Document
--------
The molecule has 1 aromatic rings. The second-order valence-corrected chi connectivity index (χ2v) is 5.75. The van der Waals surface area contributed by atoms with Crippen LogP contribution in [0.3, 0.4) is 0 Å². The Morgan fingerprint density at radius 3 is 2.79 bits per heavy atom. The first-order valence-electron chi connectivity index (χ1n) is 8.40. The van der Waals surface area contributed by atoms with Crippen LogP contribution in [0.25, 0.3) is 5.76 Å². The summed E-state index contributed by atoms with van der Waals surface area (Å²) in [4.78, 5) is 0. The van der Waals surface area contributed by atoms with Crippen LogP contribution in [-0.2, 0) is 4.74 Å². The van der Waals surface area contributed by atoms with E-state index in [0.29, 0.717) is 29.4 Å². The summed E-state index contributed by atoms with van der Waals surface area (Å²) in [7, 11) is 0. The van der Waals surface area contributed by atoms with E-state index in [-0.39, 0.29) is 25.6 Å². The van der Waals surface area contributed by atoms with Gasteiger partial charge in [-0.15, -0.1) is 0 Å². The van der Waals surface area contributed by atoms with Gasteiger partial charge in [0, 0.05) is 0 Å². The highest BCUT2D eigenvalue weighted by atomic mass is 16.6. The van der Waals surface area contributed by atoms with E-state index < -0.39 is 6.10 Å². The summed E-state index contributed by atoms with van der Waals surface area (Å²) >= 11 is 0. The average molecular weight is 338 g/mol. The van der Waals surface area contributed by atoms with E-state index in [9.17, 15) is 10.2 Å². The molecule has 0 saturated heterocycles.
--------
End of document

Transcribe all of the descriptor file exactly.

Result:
The molecule has 1 aromatic rings. The second-order valence-corrected chi connectivity index (χ2v) is 5.75. The van der Waals surface area contributed by atoms with Crippen LogP contribution in [0.3, 0.4) is 0 Å². The Morgan fingerprint density at radius 3 is 2.79 bits per heavy atom. The first-order valence-electron chi connectivity index (χ1n) is 8.40. The van der Waals surface area contributed by atoms with Crippen LogP contribution in [0.25, 0.3) is 5.76 Å². The summed E-state index contributed by atoms with van der Waals surface area (Å²) in [4.78, 5) is 0. The van der Waals surface area contributed by atoms with Crippen LogP contribution in [-0.2, 0) is 4.74 Å². The van der Waals surface area contributed by atoms with E-state index in [0.29, 0.717) is 29.4 Å². The summed E-state index contributed by atoms with van der Waals surface area (Å²) in [7, 11) is 0. The van der Waals surface area contributed by atoms with E-state index in [-0.39, 0.29) is 25.6 Å². The van der Waals surface area contributed by atoms with Gasteiger partial charge in [-0.15, -0.1) is 0 Å². The van der Waals surface area contributed by atoms with Gasteiger partial charge in [0, 0.05) is 0 Å². The highest BCUT2D eigenvalue weighted by atomic mass is 16.6. The van der Waals surface area contributed by atoms with E-state index < -0.39 is 6.10 Å². The summed E-state index contributed by atoms with van der Waals surface area (Å²) >= 11 is 0. The average molecular weight is 338 g/mol. The van der Waals surface area contributed by atoms with E-state index in [9.17, 15) is 10.2 Å². The molecule has 0 saturated heterocycles.